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C.D. Warner, et al., comp.  The Library of the World’s Best Literature.
An Anthology in Thirty Volumes.  1917.
 
James Whitcomb Riley (1849–1916)
Critical and Biographical Introduction by Will David Howe (1873–1946)
 
JAMES WHITCOMB RILEY was born in Greenfield, Indiana, in 1849. His father, Reuben A. Riley, a native of Pennsylvania, was a lawyer of ability and was considered one of the most effective political speakers of his community. In the Civil War he became captain of cavalry and then achieved distinction as a citizen in the little county-seat during the years following the war. Young Riley seems to have been exceptionally fortunate in his earliest education. The schools of his town were notably good, his teacher was, as he says, “a little old woman rosy and roly-poly who looked as though she might have come tumbling out of a fairy story, so lovable was she and so jolly and so amiable.” Then later he came under the direction of Lee O. Harris, himself a poet who “had ever the sweet spirit of a companion rather than the manner of an instructor.” Harris introduced him to some of the best poetry and encouraged him to commit to memory and to recite pieces that he liked. Most of the work at school was irksome to him.
          “There was but one book at school in which I found the slightest interest—McGuffey’s old leather-bound reader. It was the tallest book known, and to the boys of my size it was a matter of eternal wonder how I could belong to the big class in that reader.”
One of the first books which he bought was ‘The Divine Emblems’ by Quarles.
  1
  The regular curriculum of the schools of those days, even when adapted by such a sympathetic teacher as Harris, and of the colleges not far from Greenfield, was not for him, so in his sixteenth year he gave it up altogether and went out into the world to see with his own eyes and to find out what it all meant. He began to write verses not because he wished to be a poet or because he desired to live in a literary atmosphere, but because that was the way he must express himself about what he saw and felt. Regarding his facility in versifying he wrote afterwards:
          “After long labor at verse, you will find there comes a time when everything you see or hear, touch, taste, or smell, resolves itself into rhyme, and rattles away till you can’t rest. I mean this literally. The people you meet upon the streets are so many disarranged rhymes, and only need proper coupling. The boulders in the side-walks are jangled words. The crowd of corner loungers is a mangled sonnet with a few lines lacking; the farmer and his teams an idyl of the road, perfected and complete when he stops at the picture of a grocery and hitches to an exclamation point.”
  2
  Everywhere he saw the interesting panorama of life, at the courthouse whither he went with his father to sessions of the county court, in the print shop, the political meetings, besides the adjoining towns and counties which he invaded in the rôle of a traveling sign painter, musician, and story-teller. The people of a typical Indiana county seat on the great thoroughfare, The National Road, were the originals for all his subsequent efforts in verse and nourished his imagination and memory throughout his life.  3
  Riley’s first verses to be printed appeared in the Indianapolis Mirror, The Danbury News, Hearth and Home, and the Indianapolis Herald. Later he found employment on the Anderson Democrat and finally on the Indianapolis Journal from 1877 to 1885. While he was associated with the Anderson Democrat he wrote ‘Leonainie’ and passed it off as a recently discovered poem by Poe. The hoax was so successful that it deceived some of the best American critics, much to the discomfort of the author. Recognition which was not local followed the publication of a series of letters which appeared in the Journal signed Benj. F. Johnson of Boone, consisting of dialect verses introduced with the editorial comment of a Boone County farmer and printed as the old farmer is supposed to have written them. Although these verses were well received and newspapers everywhere copied them, young Riley had his days of gloom. At the instigation of his former teacher, Lee Harris, he sent some of his recent poems to Longfellow who, as Riley afterwards wrote, “replied in his kind and gentle manner with the substantial encouragement for which I had long thirsted.” A few of these early poems were put together and published in 1883 under the title, ‘The Old Swimmin’ Hole and ’Leven More Poems’ by Benj. F. Johnson of Boone. This was the first of a number of volumes, the best known of which are the following, besides many selections of his poems and several large editions.  4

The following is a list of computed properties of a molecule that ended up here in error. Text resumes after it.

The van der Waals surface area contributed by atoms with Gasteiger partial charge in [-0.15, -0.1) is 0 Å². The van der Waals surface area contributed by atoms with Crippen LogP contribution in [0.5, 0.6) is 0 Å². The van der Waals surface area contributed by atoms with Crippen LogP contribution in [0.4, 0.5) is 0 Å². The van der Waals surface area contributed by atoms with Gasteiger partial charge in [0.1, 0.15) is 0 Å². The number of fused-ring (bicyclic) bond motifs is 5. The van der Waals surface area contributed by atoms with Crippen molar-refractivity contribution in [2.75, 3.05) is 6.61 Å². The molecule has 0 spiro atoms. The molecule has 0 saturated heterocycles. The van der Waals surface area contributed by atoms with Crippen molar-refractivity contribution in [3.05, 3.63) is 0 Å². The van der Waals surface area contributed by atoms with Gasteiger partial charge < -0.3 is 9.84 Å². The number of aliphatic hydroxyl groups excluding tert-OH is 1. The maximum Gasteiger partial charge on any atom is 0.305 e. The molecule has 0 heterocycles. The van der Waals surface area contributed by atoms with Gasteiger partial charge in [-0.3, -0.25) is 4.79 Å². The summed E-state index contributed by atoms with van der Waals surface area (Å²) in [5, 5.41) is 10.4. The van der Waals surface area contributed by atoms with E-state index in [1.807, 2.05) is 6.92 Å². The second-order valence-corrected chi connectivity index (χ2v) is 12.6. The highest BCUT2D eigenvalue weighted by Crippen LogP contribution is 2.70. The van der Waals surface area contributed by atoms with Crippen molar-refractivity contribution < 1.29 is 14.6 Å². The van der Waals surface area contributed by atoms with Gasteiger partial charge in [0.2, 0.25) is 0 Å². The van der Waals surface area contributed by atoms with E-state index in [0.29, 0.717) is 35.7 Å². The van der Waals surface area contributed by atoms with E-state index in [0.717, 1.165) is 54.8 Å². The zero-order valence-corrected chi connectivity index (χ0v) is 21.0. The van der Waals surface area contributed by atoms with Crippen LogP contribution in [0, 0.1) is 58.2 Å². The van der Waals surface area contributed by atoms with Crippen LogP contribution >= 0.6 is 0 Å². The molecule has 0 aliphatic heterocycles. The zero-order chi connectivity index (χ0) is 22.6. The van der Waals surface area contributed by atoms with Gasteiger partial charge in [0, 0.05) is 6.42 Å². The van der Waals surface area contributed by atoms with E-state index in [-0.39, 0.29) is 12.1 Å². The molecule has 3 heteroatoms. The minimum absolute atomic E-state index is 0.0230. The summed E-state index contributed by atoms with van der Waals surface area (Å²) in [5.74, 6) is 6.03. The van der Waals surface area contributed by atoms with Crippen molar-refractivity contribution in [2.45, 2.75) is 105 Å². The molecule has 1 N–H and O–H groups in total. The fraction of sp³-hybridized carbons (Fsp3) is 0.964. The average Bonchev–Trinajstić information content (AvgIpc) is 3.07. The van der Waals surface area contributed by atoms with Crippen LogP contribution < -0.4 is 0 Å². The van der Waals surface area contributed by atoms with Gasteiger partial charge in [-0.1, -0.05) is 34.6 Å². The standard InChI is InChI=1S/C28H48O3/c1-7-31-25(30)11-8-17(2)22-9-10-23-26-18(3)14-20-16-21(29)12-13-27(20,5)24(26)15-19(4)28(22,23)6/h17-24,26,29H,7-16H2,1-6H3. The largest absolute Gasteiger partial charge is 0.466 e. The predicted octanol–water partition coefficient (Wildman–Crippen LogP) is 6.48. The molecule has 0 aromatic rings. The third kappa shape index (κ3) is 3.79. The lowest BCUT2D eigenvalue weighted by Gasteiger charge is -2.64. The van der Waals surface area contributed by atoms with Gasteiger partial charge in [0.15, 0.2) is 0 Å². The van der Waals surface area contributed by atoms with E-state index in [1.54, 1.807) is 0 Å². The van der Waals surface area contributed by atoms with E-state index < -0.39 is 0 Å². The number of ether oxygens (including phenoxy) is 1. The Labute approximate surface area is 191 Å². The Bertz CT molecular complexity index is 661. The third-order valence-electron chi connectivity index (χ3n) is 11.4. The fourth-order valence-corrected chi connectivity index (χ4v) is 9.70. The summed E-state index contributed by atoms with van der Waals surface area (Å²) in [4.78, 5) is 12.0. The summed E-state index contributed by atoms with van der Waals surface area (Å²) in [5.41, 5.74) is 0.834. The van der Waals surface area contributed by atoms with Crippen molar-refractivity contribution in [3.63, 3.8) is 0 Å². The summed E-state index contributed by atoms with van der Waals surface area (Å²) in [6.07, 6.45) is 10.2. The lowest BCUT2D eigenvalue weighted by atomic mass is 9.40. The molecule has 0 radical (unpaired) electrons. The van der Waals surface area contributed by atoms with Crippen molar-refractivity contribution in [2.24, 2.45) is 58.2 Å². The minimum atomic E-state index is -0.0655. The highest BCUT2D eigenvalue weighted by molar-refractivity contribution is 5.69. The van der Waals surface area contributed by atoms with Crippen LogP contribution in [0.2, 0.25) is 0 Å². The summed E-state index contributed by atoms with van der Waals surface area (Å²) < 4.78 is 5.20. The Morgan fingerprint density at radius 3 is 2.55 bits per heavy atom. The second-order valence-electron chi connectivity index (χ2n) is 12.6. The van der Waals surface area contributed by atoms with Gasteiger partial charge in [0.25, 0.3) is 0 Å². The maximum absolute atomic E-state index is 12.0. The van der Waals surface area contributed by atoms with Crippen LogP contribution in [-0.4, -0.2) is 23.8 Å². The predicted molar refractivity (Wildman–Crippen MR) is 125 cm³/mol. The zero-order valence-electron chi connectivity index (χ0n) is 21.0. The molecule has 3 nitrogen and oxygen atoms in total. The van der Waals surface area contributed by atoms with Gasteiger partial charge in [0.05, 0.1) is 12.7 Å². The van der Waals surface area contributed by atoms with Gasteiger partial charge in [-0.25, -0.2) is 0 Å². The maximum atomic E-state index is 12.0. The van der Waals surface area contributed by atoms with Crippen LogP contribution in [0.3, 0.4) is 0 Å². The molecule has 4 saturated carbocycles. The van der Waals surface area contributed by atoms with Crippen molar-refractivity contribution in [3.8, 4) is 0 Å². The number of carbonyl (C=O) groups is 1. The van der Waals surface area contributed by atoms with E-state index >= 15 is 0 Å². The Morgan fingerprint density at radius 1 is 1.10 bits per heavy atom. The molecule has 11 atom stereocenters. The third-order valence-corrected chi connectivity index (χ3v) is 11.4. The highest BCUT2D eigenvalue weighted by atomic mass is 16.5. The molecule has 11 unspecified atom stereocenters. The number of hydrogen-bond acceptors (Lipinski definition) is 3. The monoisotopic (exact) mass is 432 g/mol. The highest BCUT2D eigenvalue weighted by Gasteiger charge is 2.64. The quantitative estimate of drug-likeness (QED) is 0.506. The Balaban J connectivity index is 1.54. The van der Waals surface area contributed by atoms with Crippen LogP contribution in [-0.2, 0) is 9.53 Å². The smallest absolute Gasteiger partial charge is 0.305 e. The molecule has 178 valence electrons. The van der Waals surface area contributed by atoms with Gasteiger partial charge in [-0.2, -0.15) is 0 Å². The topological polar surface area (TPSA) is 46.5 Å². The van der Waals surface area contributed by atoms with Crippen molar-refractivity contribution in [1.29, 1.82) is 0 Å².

‘Afterwhiles’ (1888); ‘Pipes O’Pan at Zekesbury’ (1889); ‘Old-Fashioned Roses’ (1888); ‘Rhymes of Childhood’ (1801); ‘Green Fields and Running Brooks’ (1893); ‘Poems at Home’ (1893); ‘Armazindy’ (1894); ‘Rubaiyat of Doc Sifers’ (1897); ‘Home Folks’ (1900).  5
  Fame came to him quickly and while he was yet young. In 1887 he was invited to New York to take part in an authors’ reading and was introduced by James Russell Lowell as “the voice of a true poet.” Then came an urgent call for him to read from his own poems, so insistent that his natural shyness yielded and quickly he became one of the most successful popular readers in America. The discomfort of going about over the country, which annoyed him, was in part relieved by association with such men as Mark Twain, Robert J. Burdette, George Cable, Eugene Field, and “Bill Nye.” The years after 1883 brought him continuous applause so that at the time of his death he was probably the most popular poet of his time, widely read in this country and in England. In his own State he was the most beloved citizen, idolized by men of all classes and children of all ages. He received honorary degrees from Yale, Wabash, University of Pennsylvania and Indiana, and in 1912 was awarded the gold medal for poetry by the Academy of Arts and Letters. He died on July 22d, 1916, in Indianapolis which had been his home for many years.
          “I was always trying to write of the kind of people I knew and especially to write verse that I could read just as if it were being spoken for the first time.”
  6
  This was the ideal of Riley. He never touched anything he did not know intimately, better indeed than anybody else—the whimsical character, the boys of the town, the little village of a few houses such as Griggsby’s Station or the Little Town of Tailholt. He has few references to the classic authors or to mythology.
  “I never run to Hellicon ner writ about ‘Pernassus’.”
His reading included the masters of pure speech and classic verse in English, such as Shakespeare, Herrick, Tennyson, Keats, Longfellow, and his study of their verse brought to him a real conception of the variety and technique of English poetry. In conversation he displayed a deep interest in the problems of versifying and a sincere respect for the master poets.